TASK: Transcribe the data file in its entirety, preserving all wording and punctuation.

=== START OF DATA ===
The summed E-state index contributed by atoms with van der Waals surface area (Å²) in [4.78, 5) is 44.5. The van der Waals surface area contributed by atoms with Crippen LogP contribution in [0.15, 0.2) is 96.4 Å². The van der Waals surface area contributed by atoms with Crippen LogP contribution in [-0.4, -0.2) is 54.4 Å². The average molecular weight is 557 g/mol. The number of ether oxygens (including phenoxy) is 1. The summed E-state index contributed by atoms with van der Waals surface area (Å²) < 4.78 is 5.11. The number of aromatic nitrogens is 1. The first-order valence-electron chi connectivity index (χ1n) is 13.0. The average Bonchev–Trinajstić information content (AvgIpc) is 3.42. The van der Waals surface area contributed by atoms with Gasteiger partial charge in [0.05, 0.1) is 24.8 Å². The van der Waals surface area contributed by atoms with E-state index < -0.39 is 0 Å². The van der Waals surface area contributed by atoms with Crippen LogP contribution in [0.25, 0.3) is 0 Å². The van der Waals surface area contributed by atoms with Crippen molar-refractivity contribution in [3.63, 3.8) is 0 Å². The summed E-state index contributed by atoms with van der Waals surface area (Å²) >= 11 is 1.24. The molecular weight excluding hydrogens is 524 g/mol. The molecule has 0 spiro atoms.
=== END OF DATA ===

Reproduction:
The summed E-state index contributed by atoms with van der Waals surface area (Å²) in [4.78, 5) is 44.5. The van der Waals surface area contributed by atoms with Crippen LogP contribution in [0.15, 0.2) is 96.4 Å². The van der Waals surface area contributed by atoms with Crippen LogP contribution in [-0.4, -0.2) is 54.4 Å². The average molecular weight is 557 g/mol. The number of ether oxygens (including phenoxy) is 1. The summed E-state index contributed by atoms with van der Waals surface area (Å²) < 4.78 is 5.11. The number of aromatic nitrogens is 1. The first-order valence-electron chi connectivity index (χ1n) is 13.0. The average Bonchev–Trinajstić information content (AvgIpc) is 3.42. The van der Waals surface area contributed by atoms with Gasteiger partial charge in [0.05, 0.1) is 24.8 Å². The van der Waals surface area contributed by atoms with E-state index < -0.39 is 0 Å². The van der Waals surface area contributed by atoms with Crippen LogP contribution in [0.25, 0.3) is 0 Å². The van der Waals surface area contributed by atoms with Crippen molar-refractivity contribution in [3.63, 3.8) is 0 Å². The summed E-state index contributed by atoms with van der Waals surface area (Å²) >= 11 is 1.24. The molecular weight excluding hydrogens is 524 g/mol. The molecule has 0 spiro atoms.